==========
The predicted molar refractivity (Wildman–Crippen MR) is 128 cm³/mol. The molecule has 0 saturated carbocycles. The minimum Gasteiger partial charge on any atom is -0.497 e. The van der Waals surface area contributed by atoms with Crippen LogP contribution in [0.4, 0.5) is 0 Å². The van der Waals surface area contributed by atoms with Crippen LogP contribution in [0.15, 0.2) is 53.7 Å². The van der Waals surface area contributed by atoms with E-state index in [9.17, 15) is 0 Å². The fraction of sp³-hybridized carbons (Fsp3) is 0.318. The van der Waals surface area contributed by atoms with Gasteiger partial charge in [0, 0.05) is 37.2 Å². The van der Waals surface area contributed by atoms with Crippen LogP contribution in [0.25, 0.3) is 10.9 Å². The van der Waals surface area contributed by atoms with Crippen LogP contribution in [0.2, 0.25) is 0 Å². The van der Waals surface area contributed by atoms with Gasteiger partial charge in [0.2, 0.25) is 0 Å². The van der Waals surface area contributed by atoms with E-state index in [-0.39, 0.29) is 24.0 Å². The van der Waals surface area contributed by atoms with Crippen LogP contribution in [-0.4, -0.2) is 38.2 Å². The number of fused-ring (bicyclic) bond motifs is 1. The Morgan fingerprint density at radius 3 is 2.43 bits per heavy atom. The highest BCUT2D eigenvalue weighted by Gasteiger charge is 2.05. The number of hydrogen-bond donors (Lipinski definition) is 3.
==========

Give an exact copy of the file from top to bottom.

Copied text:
The predicted molar refractivity (Wildman–Crippen MR) is 128 cm³/mol. The molecule has 0 saturated carbocycles. The minimum Gasteiger partial charge on any atom is -0.497 e. The van der Waals surface area contributed by atoms with Crippen LogP contribution in [0.4, 0.5) is 0 Å². The van der Waals surface area contributed by atoms with Crippen LogP contribution in [0.15, 0.2) is 53.7 Å². The van der Waals surface area contributed by atoms with E-state index in [9.17, 15) is 0 Å². The fraction of sp³-hybridized carbons (Fsp3) is 0.318. The van der Waals surface area contributed by atoms with Gasteiger partial charge in [0, 0.05) is 37.2 Å². The van der Waals surface area contributed by atoms with Crippen LogP contribution in [0.25, 0.3) is 10.9 Å². The van der Waals surface area contributed by atoms with Crippen LogP contribution in [0.2, 0.25) is 0 Å². The van der Waals surface area contributed by atoms with Gasteiger partial charge in [0.2, 0.25) is 0 Å². The van der Waals surface area contributed by atoms with E-state index in [-0.39, 0.29) is 24.0 Å². The van der Waals surface area contributed by atoms with Crippen LogP contribution in [-0.4, -0.2) is 38.2 Å². The number of fused-ring (bicyclic) bond motifs is 1. The Morgan fingerprint density at radius 3 is 2.43 bits per heavy atom. The highest BCUT2D eigenvalue weighted by Gasteiger charge is 2.05. The number of hydrogen-bond donors (Lipinski definition) is 3.